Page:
Expressing disappointment over the “persistent underperformance” of world economy, IMF chief Christine Lagarde today called for greater trade integration and warned against retreat from globalisation and multilateralism.
“A retreat from globalisation and multilateralism is a serious risk at a time when international cooperation and coordination are as critical as ever,” the Managing Director said in her global policy agenda as the annual fall meeting of the IMF and the World bank kicked off here.
Finance Minister Arun Jaitley is leading the Indian delegation to the IMF and World Bank meetings.
Despite signs of recovery and resilience in some economies, global growth continues to disappoint, with the expected pick-up driven primarily by emerging markets, Lagarde said in her policy paper.
“This persistent underperformance has exposed complex underlying trends in many countries — including the difficulty for some groups to adjust to rapid changes in the global economy,” she noted.
Lagarde said that policymakers should therefore act and use a balanced mix of all policy levers to revive demand and raise productivity, and ensure the gains from technology and globalisation — which have led to unprecedented global welfare gains in recent decades — are shared more broadly.
Lagarde said in many advanced economies, demand is low with the post-crisis recovery being uneven across countries, and output gaps are still negative.
Productivity growth has not recovered, and while the reasons are not fully understood, it is likely owing to several factors that hinder investment, including debt overhangs, and low and uncertain prospects of future demand.
“Emerging economy growth improved overall, driven by robust activity in emerging Asia and large stressed economies showing some signs of improvement. Yet vulnerabilities, especially in the corporate sector of some large countries, have persisted,” she said.
The IMF chief argued that global economy has benefited tremendously from globalisation and technological change, particularly with regard to expanding consumers’ access to goods and services and helping to lift millions out of poverty in EMDCs (Emerging Markets and Developing Countries).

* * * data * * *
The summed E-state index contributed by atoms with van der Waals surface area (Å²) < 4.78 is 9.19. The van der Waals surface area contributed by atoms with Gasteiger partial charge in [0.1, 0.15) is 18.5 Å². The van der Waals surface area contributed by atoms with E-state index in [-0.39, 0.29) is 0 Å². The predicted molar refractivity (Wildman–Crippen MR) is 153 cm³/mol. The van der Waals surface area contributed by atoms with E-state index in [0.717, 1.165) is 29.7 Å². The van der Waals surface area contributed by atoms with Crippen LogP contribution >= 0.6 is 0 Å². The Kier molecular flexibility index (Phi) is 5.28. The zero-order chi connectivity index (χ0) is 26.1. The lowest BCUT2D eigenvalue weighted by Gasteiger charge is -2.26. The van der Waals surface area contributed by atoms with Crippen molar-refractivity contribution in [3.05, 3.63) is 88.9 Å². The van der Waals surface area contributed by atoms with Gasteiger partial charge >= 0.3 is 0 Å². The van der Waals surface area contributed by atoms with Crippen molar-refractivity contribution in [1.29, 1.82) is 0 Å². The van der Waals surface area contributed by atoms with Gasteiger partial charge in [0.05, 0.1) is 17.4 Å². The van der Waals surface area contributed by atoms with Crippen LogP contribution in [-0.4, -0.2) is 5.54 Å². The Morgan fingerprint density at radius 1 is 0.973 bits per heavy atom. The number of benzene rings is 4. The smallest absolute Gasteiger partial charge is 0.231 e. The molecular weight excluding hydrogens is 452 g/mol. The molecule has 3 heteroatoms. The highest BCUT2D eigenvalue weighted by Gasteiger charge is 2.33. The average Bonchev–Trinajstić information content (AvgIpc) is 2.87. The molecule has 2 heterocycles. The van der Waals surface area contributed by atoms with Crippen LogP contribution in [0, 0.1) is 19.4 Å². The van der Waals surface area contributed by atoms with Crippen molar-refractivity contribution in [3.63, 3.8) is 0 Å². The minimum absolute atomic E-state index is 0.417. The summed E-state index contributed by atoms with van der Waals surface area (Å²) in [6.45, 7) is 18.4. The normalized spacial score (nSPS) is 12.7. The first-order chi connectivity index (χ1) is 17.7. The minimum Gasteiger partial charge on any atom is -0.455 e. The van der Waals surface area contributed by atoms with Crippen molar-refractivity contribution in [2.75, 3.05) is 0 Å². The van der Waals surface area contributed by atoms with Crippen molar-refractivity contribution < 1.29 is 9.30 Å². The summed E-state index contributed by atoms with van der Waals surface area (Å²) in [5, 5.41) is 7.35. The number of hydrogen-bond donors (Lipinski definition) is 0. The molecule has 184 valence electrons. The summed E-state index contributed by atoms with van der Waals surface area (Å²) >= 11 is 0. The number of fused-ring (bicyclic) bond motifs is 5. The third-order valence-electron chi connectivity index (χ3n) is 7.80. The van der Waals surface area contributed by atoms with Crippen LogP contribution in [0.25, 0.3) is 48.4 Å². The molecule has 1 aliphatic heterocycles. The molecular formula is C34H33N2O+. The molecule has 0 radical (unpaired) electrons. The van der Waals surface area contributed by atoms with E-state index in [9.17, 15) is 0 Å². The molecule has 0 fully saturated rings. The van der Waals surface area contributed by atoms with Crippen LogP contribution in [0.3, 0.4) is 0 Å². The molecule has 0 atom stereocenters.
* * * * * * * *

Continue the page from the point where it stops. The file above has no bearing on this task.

With hindsight, not enough has been done to address the concerns of those who have been adversely affected, creating social tensions and political backlash, she said, adding that this has added to a political climate that favours inward-looking policies, makes reforms more difficult to enact, and puts at risk the well-established overall gains in productivity from globalisation and technological change.
Lagarde said she felt that multilateral agreements with broad participation are difficult in an increasingly multi- polar world, but the gains from them are large.
Comprehensive and coordinated policy actions exploit synergies so that the whole is greater than the sum of parts — the effects of individual policy actions are amplified through positive cross-border spillovers, Lagarde said.
The G20 stimulus package put together after the financial crisis and the growth strategies agreed at the G20 Brisbane Summit in 2014 provide recent good examples, she noted.
“Policymakers should continue efforts toward greater trade integration. Better coordinated actions to reduce external imbalances and manage spillovers, including by clearly communicating policy stances, also remain essential,” Lagarde said.
She said policymakers should consistently implement and complete the global financial regulatory reform agenda to enhance financial sector resilience. They should also implement a level-playing field regarding international taxation.
“Finally, it is crucial that progress is made toward building a stronger international monetary system, including an adequately-resourced Fund,” she said.